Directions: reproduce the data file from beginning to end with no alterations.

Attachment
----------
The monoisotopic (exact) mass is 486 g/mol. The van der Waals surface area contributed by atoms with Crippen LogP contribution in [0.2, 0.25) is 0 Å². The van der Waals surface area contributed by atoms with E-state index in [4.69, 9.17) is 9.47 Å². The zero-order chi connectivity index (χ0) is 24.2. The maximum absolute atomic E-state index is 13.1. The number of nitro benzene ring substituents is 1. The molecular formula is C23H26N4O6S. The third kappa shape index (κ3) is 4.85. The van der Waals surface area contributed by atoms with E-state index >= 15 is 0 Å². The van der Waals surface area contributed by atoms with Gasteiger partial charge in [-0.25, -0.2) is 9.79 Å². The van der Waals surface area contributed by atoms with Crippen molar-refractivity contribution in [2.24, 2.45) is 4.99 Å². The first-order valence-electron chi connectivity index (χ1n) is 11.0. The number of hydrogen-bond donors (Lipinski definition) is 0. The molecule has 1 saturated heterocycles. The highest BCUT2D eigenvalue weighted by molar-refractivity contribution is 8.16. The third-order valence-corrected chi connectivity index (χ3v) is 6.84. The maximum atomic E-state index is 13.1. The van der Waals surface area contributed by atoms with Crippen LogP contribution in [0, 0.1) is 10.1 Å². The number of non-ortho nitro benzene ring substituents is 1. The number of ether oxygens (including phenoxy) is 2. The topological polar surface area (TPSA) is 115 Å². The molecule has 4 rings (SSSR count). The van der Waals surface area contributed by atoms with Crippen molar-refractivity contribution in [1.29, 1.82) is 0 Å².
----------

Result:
The monoisotopic (exact) mass is 486 g/mol. The van der Waals surface area contributed by atoms with Crippen LogP contribution in [0.2, 0.25) is 0 Å². The van der Waals surface area contributed by atoms with E-state index in [4.69, 9.17) is 9.47 Å². The zero-order chi connectivity index (χ0) is 24.2. The maximum absolute atomic E-state index is 13.1. The number of nitro benzene ring substituents is 1. The molecular formula is C23H26N4O6S. The third kappa shape index (κ3) is 4.85. The van der Waals surface area contributed by atoms with E-state index >= 15 is 0 Å². The van der Waals surface area contributed by atoms with Gasteiger partial charge in [-0.25, -0.2) is 9.79 Å². The van der Waals surface area contributed by atoms with Crippen molar-refractivity contribution in [2.24, 2.45) is 4.99 Å². The first-order valence-electron chi connectivity index (χ1n) is 11.0. The number of hydrogen-bond donors (Lipinski definition) is 0. The molecule has 1 saturated heterocycles. The highest BCUT2D eigenvalue weighted by molar-refractivity contribution is 8.16. The third-order valence-corrected chi connectivity index (χ3v) is 6.84. The maximum atomic E-state index is 13.1. The van der Waals surface area contributed by atoms with Crippen LogP contribution in [0, 0.1) is 10.1 Å². The number of non-ortho nitro benzene ring substituents is 1. The number of ether oxygens (including phenoxy) is 2. The topological polar surface area (TPSA) is 115 Å². The molecule has 4 rings (SSSR count). The van der Waals surface area contributed by atoms with Crippen molar-refractivity contribution in [1.29, 1.82) is 0 Å².